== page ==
German biologist Emil Hans Willi Hennig (1913 – 1976) is considered to be the founder of cladistics.
He proposed a classification system that represented repeated branchings of the family tree, as opposed to the previous systems, which put organisms on a "ladder", with supposedly more "advanced" organisms at the top.
Taxonomists have increasingly worked to make the taxonomic system reflect evolution. When it comes to naming, however, this principle is not always compatible with the traditional rank-based nomenclature. In the latter, only taxa associated with a rank can be named, yet there are not enough ranks to name a long series of nested clades. For these and other reasons, phylogenetic nomenclature has been developed; it is still controversial.
Gavialidae, Crocodylidae and Alligatoridae are clade names that are here applied to a phylogenetic tree of crocodylians.
A clade is by definition monophyletic, meaning that it contains one ancestor (which can be an organism, a population, or a species) and all its descendants.[note 1] The ancestor can be known or unknown; any and all members of a clade can be extant or extinct.
The science that tries to reconstruct phylogenetic trees and thus discover clades is called phylogenetics or cladistics, the latter term coined by Ernst Mayr (1965), derived from "clade". The results of phylogenetic/cladistic analyses are tree-shaped diagrams called cladograms; they, and all their branches, are phylogenetic hypotheses.
Three methods of defining clades are featured in phylogenetic nomenclature: node-, stem-, and apomorphy-based (see here for detailed definitions).
Cladogram of modern primate groups; all tarsiers are haplorhines, but not all haplorhines are tarsiers; all apes are catarrhines, but not all catarrhines are apes; etc.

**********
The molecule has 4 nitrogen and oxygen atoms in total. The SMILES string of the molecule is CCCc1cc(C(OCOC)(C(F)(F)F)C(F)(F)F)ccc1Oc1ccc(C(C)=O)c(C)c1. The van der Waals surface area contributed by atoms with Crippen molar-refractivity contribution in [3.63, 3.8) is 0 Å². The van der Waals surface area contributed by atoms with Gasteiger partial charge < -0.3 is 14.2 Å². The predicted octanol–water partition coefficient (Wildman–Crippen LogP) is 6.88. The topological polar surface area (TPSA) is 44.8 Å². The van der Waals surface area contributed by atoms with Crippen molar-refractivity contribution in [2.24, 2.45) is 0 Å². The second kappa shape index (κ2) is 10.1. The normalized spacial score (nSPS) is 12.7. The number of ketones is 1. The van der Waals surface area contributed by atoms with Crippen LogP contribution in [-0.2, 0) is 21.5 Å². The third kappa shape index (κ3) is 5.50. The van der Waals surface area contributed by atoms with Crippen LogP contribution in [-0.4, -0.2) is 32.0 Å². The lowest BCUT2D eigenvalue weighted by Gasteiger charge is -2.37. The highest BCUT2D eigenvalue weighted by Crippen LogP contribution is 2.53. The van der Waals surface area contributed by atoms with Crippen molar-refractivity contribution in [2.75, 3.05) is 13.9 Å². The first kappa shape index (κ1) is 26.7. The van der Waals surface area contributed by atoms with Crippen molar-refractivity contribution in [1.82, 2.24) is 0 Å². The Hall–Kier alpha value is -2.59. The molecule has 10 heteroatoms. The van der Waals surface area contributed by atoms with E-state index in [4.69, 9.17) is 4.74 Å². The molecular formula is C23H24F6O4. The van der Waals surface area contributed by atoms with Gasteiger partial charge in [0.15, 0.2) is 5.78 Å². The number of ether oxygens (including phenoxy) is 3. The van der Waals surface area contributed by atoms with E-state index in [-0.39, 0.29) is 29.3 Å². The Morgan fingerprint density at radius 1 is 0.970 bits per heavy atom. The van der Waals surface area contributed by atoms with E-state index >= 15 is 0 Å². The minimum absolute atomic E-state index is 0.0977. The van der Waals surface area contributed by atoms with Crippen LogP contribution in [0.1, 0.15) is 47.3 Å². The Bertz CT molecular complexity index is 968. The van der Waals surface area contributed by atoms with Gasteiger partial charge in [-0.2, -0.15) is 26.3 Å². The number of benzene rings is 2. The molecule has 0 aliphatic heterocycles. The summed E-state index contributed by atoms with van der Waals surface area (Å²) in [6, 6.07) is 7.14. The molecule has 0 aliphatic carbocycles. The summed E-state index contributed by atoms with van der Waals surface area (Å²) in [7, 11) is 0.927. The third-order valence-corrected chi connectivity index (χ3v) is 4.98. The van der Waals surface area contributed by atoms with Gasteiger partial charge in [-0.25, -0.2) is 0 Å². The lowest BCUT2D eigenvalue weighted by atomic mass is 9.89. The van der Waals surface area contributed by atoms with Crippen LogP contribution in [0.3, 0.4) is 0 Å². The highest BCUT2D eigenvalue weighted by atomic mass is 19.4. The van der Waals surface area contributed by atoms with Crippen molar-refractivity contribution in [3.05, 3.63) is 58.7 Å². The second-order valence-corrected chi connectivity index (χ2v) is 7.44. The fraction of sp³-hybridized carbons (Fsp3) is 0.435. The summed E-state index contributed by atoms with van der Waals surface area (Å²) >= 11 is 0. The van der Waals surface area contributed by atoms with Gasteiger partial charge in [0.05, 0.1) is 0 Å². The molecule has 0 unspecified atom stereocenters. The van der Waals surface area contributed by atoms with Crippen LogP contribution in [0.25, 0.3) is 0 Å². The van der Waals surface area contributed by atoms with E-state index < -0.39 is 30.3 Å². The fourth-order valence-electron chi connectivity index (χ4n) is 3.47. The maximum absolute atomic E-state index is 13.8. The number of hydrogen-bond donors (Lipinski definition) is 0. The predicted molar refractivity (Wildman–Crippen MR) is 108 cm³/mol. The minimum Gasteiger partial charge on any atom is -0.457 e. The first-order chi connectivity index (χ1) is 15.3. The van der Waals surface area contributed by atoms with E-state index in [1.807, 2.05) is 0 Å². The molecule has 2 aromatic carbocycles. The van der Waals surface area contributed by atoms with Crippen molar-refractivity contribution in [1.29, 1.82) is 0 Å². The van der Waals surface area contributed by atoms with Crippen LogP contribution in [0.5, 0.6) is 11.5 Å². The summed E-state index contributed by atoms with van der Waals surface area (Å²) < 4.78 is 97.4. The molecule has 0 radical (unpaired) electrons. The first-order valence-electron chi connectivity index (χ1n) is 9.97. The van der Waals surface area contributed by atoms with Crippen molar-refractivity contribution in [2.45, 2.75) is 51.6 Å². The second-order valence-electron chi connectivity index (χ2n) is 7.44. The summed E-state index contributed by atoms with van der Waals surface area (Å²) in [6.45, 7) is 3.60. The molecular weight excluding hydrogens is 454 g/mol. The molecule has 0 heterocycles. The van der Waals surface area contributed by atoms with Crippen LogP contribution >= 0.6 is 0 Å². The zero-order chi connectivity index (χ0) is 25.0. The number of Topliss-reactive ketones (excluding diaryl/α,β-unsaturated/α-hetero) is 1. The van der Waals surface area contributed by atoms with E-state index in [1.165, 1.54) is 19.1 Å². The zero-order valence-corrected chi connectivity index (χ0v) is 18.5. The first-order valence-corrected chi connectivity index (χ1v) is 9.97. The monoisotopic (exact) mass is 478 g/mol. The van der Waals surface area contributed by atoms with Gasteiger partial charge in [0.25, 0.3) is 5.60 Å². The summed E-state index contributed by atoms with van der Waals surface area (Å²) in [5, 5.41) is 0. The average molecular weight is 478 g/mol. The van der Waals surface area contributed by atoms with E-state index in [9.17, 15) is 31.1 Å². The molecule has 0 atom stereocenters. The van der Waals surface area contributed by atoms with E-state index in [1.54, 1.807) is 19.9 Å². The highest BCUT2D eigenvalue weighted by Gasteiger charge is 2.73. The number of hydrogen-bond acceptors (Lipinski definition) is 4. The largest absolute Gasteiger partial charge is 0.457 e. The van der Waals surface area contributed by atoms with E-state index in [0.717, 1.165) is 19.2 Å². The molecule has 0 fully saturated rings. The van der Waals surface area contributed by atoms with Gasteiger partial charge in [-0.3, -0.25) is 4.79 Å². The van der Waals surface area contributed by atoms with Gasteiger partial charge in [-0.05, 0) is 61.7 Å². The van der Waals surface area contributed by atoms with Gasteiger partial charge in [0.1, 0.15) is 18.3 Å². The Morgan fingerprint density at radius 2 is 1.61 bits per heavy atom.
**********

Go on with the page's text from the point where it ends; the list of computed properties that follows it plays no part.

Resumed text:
The relationship between clades can be described in several ways:
A clade located within a clade is said to be nested within that clade. In the diagram, the hominoid clade, i.e. the apes and humans, is nested within the primate clade.
Two clades are sisters if they have an immediate common ancestor. In the diagram, lemurs and lorises are sister clades, while humans and tarsiers are not.
A clade A is basal to a clade B if A branches off the lineage leading to B before the first branch leading only to members of B. In the adjacent diagram, the strepsirrhine clade, including the lemurs and lorises, is basal to the hominoids, the apes and humans. Some authors have used "basal" differently, using it to mean a clade that is "more primitive" or less species-rich than its sister clade; others consider this usage to be incorrect.
In popular culture
Clade is the title of a novel by James Bradley, who chose it both because of its biological meaning and also because of the larger implications of the word.
^Envall, Mats (2008). "On the difference between mono-, holo-, and paraphyletic groups: a consistent distinction of process and pattern". Biological Journal of the Linnean Society. 94: 217. doi:10.1111/j.1095-8312.2008.00984.x.